The third factor in the Indian Government’s shift towards damage control is the impact of India’s ever-growing social media. Pictures of funeral pyres spread like wild fire on Twitter and Whatsapp. News of oxygen shortages appeared on Facebook. A BJP leader warned social media posts about low oxygen supplies would be deemed anti-national and deserve punishment – one person at least was arrested. Reports then spread about Twitter – under pressure from Delhi – deleting tweets that criticised the Government’s handling of the crisis (The Guardian, 28 April 2021). Facebook pre-empted criticism by banning #ResignModi posts; although these were restored when a red-faced Facebook admitted the Indian Government had not requested that they be taken down (The New Indian Express, 29 April 2021)! In our media-driven society and world, where theory and conspiracy vie for supremacy, such antics have done little to protect or preserve India’s treasured ‘peace of mind’.

So public pressure and media criticism have impacted the way the Indian Government has addressed the COVID crisis. Central and State Governments have had little choice but to direct their energies towards bringing the virus under control. The battle is not over. A number of States – surprisingly hesitantly, but nevertheless responsibly – have re-imposed lockdowns: something they said they would never do. When the decision was taken, suspension of the IPL tournament was greeted with resignation: now is not the time for sport … even cricket!

A few final thoughts. I have found myself constrained as I write not to add to pressure placed on the Indian Government. Defeat in the recent West Bengal election was, surely, sufficient commentary on public reactions to Government handling of the COVID crisis. Systemic failures and deeper, more personal, social issues are to me, and many I have spoken to in recent weeks, more pressing problems. Perhaps the real question is not ‘What has the pandemic revealed about PM Modi and the BJP Government?’ But, ‘What has the crisis revealed about India itself as it aspires to Super-Power status?’ When hundreds of thousands have died – including many known to me personally – India’s existential crisis becomes every Indian’s in a deeply personal way. I think of my doctor friend labouring 18 hours a day in an established Christian hospital. He had COVID a year ago and a heart attack in the course of it. Now back at work, he risks his life hourly to serve a people and nation he loves. His wife tells me he collapses in a heap at day’s end and sleeps fully clothed. That’s India’s true soul. I think of my wife, a social worker, who tells me of children left alone at home, their parents critically ill or recently deceased. Several quarantined families we know have had to mourn alone. That’s not India: it is India’s broken heart crying out for healing.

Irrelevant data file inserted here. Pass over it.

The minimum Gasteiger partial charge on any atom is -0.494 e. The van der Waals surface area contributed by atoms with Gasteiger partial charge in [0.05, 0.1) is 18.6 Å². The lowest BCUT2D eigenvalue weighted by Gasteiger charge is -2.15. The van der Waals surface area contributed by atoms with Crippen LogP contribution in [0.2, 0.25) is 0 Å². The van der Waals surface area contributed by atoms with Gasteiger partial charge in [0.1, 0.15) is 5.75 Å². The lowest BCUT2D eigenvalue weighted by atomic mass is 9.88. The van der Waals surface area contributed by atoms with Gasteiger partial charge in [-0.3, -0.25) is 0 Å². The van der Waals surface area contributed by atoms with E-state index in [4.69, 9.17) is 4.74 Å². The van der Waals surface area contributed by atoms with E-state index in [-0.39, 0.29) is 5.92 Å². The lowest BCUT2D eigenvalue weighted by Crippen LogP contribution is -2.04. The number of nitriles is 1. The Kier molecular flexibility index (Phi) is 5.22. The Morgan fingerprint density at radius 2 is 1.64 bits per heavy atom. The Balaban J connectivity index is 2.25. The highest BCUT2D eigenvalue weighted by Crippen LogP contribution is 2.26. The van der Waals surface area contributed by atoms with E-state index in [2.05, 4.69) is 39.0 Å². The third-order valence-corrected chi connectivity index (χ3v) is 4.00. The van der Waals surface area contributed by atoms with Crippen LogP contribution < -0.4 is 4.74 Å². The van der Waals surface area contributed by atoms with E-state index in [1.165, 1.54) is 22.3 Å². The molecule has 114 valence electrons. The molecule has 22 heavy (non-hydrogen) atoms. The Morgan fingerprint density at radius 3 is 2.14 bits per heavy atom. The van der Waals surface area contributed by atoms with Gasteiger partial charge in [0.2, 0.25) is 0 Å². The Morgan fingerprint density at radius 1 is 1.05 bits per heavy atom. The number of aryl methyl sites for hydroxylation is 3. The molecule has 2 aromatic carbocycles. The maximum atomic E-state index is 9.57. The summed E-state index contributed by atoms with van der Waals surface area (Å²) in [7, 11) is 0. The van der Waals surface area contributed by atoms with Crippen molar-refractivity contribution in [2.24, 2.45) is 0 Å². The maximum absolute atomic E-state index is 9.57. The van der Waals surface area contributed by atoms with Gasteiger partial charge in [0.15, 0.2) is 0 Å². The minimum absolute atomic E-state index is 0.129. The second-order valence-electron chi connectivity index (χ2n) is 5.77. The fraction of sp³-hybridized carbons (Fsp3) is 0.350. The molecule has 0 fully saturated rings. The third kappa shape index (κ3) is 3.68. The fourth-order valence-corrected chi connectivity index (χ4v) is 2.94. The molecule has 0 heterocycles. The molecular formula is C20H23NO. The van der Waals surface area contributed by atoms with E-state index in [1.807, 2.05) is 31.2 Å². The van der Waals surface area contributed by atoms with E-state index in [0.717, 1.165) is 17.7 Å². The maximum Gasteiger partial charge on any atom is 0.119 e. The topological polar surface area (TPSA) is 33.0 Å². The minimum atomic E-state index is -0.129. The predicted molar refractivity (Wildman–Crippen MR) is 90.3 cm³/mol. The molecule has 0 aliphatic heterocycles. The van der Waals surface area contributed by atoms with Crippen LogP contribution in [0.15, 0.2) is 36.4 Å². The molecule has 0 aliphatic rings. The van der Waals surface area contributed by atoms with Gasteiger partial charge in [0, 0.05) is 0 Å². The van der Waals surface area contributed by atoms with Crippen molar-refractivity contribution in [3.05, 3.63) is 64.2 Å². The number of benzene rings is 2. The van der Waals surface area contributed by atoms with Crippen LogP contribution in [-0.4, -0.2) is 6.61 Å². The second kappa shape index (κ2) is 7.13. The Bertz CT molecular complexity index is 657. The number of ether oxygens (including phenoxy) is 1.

Despite all this, I want to end on a positive note. India has been grateful to receive, very recently, international aid in the form of oxygen, vaccines and other medical supplies. Of course, some have begrudged this seeming dependency, but the overwhelming reaction has been positive (The Hindu, 2 May, 2021). Global support has been targeted, practical and essential; even sports celebs have welcomed it! We need this medical support; more profoundly, I suggest, we need help healing our fractured, unequal, health-care system and our all-too-often financially constrained, and thence threadbare, NGOs, who offer an essential hand of love to India’s most needy.

Perhaps, when the dust has settled – which all Indians pray may be soon – there will be time to consider what India and its leadership can learn from these dark times. Maybe we will talk about a lasting impact for good; perhaps about the systemic changes needed to help our Government act faster and care better for every Indian citizen. For now, we face tomorrow – which in India is always another shared day – in faith and hope.

Pondering an Indian future

Dr Nigel Ajay Kumar, Oxford House Associate